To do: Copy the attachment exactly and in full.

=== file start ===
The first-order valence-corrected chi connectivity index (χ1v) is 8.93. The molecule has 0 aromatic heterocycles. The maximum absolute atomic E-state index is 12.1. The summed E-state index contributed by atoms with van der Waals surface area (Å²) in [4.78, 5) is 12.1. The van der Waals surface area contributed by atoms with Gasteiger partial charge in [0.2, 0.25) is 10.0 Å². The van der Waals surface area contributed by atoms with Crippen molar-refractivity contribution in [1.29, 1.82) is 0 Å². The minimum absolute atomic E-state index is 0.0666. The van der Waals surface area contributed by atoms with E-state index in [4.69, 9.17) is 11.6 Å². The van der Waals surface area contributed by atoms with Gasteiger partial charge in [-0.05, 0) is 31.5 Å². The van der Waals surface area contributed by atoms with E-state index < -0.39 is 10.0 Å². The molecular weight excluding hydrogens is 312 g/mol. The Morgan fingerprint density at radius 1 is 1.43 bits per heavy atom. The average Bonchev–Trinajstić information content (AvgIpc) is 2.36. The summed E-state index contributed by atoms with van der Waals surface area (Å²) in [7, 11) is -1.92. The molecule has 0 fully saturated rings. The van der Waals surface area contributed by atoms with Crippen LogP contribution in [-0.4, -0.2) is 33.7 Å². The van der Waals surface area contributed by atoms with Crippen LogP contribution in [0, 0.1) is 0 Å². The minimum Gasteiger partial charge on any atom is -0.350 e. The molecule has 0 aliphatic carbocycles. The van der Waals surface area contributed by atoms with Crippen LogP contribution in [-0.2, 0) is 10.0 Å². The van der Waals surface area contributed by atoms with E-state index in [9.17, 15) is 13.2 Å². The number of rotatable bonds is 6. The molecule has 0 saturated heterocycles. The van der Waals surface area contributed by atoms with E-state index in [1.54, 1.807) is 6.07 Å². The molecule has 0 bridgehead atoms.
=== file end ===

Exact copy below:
The first-order valence-corrected chi connectivity index (χ1v) is 8.93. The molecule has 0 aromatic heterocycles. The maximum absolute atomic E-state index is 12.1. The summed E-state index contributed by atoms with van der Waals surface area (Å²) in [4.78, 5) is 12.1. The van der Waals surface area contributed by atoms with Gasteiger partial charge in [0.2, 0.25) is 10.0 Å². The van der Waals surface area contributed by atoms with Crippen molar-refractivity contribution in [1.29, 1.82) is 0 Å². The minimum absolute atomic E-state index is 0.0666. The van der Waals surface area contributed by atoms with E-state index in [4.69, 9.17) is 11.6 Å². The van der Waals surface area contributed by atoms with Gasteiger partial charge in [-0.05, 0) is 31.5 Å². The van der Waals surface area contributed by atoms with E-state index < -0.39 is 10.0 Å². The molecular weight excluding hydrogens is 312 g/mol. The Morgan fingerprint density at radius 1 is 1.43 bits per heavy atom. The average Bonchev–Trinajstić information content (AvgIpc) is 2.36. The summed E-state index contributed by atoms with van der Waals surface area (Å²) in [7, 11) is -1.92. The molecule has 0 fully saturated rings. The van der Waals surface area contributed by atoms with Crippen LogP contribution in [-0.4, -0.2) is 33.7 Å². The van der Waals surface area contributed by atoms with Crippen LogP contribution in [0, 0.1) is 0 Å². The minimum Gasteiger partial charge on any atom is -0.350 e. The molecule has 0 aliphatic carbocycles. The van der Waals surface area contributed by atoms with Crippen LogP contribution in [-0.2, 0) is 10.0 Å². The van der Waals surface area contributed by atoms with E-state index in [9.17, 15) is 13.2 Å². The number of rotatable bonds is 6. The molecule has 0 saturated heterocycles. The van der Waals surface area contributed by atoms with E-state index in [1.54, 1.807) is 6.07 Å². The molecule has 0 bridgehead atoms.